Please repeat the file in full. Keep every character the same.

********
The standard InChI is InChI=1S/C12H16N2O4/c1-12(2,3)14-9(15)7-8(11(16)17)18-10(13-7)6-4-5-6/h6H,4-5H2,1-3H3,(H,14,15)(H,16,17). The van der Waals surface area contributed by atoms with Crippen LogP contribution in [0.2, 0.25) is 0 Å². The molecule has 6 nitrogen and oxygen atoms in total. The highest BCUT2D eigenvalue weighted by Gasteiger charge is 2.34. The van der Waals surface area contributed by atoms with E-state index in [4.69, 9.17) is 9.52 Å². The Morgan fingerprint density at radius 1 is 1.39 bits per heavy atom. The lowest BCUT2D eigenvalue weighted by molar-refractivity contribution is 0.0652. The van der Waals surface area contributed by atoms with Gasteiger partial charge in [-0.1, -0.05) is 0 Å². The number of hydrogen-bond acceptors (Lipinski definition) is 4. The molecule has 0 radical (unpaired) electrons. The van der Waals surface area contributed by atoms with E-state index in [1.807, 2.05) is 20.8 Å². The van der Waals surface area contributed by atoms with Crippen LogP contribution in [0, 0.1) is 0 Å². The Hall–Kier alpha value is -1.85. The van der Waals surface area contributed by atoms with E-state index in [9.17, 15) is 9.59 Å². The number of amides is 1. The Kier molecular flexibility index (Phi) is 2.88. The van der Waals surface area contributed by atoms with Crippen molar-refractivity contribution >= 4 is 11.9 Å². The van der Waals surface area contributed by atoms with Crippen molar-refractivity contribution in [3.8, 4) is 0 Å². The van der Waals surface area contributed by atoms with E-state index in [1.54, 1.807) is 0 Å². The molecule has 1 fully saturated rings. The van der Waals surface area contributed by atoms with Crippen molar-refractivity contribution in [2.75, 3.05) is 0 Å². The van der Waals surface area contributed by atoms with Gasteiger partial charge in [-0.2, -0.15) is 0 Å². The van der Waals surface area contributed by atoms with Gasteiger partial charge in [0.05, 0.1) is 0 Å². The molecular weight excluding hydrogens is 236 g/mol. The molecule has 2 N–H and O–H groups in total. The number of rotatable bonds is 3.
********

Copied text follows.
The standard InChI is InChI=1S/C12H16N2O4/c1-12(2,3)14-9(15)7-8(11(16)17)18-10(13-7)6-4-5-6/h6H,4-5H2,1-3H3,(H,14,15)(H,16,17). The van der Waals surface area contributed by atoms with Crippen LogP contribution in [0.2, 0.25) is 0 Å². The molecule has 6 nitrogen and oxygen atoms in total. The highest BCUT2D eigenvalue weighted by Gasteiger charge is 2.34. The van der Waals surface area contributed by atoms with E-state index in [4.69, 9.17) is 9.52 Å². The Morgan fingerprint density at radius 1 is 1.39 bits per heavy atom. The lowest BCUT2D eigenvalue weighted by molar-refractivity contribution is 0.0652. The van der Waals surface area contributed by atoms with Gasteiger partial charge in [-0.1, -0.05) is 0 Å². The number of hydrogen-bond acceptors (Lipinski definition) is 4. The molecule has 0 radical (unpaired) electrons. The van der Waals surface area contributed by atoms with E-state index in [1.807, 2.05) is 20.8 Å². The van der Waals surface area contributed by atoms with Crippen LogP contribution in [0, 0.1) is 0 Å². The Hall–Kier alpha value is -1.85. The van der Waals surface area contributed by atoms with E-state index in [9.17, 15) is 9.59 Å². The number of amides is 1. The Kier molecular flexibility index (Phi) is 2.88. The van der Waals surface area contributed by atoms with Crippen molar-refractivity contribution >= 4 is 11.9 Å². The van der Waals surface area contributed by atoms with Crippen molar-refractivity contribution in [3.8, 4) is 0 Å². The van der Waals surface area contributed by atoms with E-state index in [1.54, 1.807) is 0 Å². The molecule has 1 fully saturated rings. The van der Waals surface area contributed by atoms with Crippen molar-refractivity contribution in [2.75, 3.05) is 0 Å². The van der Waals surface area contributed by atoms with Gasteiger partial charge in [-0.2, -0.15) is 0 Å². The van der Waals surface area contributed by atoms with Gasteiger partial charge in [0.05, 0.1) is 0 Å². The molecular weight excluding hydrogens is 236 g/mol. The molecule has 2 N–H and O–H groups in total. The number of rotatable bonds is 3.